July 2, 1870.--One of the vices of France is the frivolity which substitutes public conventions for truth, and absolutely ignores personal dignity and the majesty of conscience. The French are ignorant of the A B C of individual liberty, and still show an essentially catholic intolerance toward the ideas which have not attained universality or the adhesion of the majority. The nation is an army which can bring to bear mass, number, and force, but not an assembly of free men in which each individual depends for his value on himself. The eminent Frenchman depends upon others for his value; if he possess stripe, cross, scarf, sword, or robe--in a word, function and decoration--then he is held to be something, and he feels himself somebody. It is the symbol which establishes his merit, it is the public which raises him from nothing, as the sultan creates his viziers. These highly-trained and social races have an antipathy for individual independence; everything with them must be founded upon authority military, civil, or religious, and God himself is non-existent until he has been established by decree. Their fundamental dogma is that social omnipotence which treats the pretension of truth to be true without any official stamp, as a mere usurpation and sacrilege, and scouts the claim of the individual to possess either a separate conviction or a personal value.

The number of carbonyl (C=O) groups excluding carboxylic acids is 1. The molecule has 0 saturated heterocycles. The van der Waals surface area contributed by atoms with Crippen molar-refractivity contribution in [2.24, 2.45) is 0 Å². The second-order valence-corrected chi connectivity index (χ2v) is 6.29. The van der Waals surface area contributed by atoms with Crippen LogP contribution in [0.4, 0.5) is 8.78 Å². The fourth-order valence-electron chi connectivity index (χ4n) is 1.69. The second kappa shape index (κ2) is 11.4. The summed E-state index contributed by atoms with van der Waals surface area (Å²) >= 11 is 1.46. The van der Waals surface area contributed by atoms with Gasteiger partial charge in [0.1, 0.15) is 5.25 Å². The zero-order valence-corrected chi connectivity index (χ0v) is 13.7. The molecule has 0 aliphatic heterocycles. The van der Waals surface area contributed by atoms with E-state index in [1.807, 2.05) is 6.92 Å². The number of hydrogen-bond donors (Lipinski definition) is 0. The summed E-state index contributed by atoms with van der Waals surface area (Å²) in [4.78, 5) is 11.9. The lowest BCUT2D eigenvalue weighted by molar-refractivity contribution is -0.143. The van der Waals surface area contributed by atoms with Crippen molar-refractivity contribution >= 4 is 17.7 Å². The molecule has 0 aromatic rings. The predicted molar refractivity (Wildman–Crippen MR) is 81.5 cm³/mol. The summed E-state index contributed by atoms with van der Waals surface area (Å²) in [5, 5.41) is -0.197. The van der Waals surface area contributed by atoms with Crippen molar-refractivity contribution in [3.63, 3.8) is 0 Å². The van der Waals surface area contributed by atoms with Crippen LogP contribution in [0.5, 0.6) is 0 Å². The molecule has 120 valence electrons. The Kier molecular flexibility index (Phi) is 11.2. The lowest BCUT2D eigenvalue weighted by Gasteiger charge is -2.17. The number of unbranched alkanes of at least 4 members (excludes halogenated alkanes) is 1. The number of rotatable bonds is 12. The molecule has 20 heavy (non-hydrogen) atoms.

5. John Adams

York, 2 July, 1774.

I have concluded to mount my horse to-morrow morning at four, and ride to Wells to hear my old worthy, learned, ingenious friend Hemmenway, whom I never was yet so happy as to hear. Mr. Winthrop agrees to be my company. Wells is about fifteen miles from this place; from thence we propose to ride after the evening service is over to Saco, i. e., Biddeford, which is about thirty miles from here, which will leave us an easy journey to Falmouth for Monday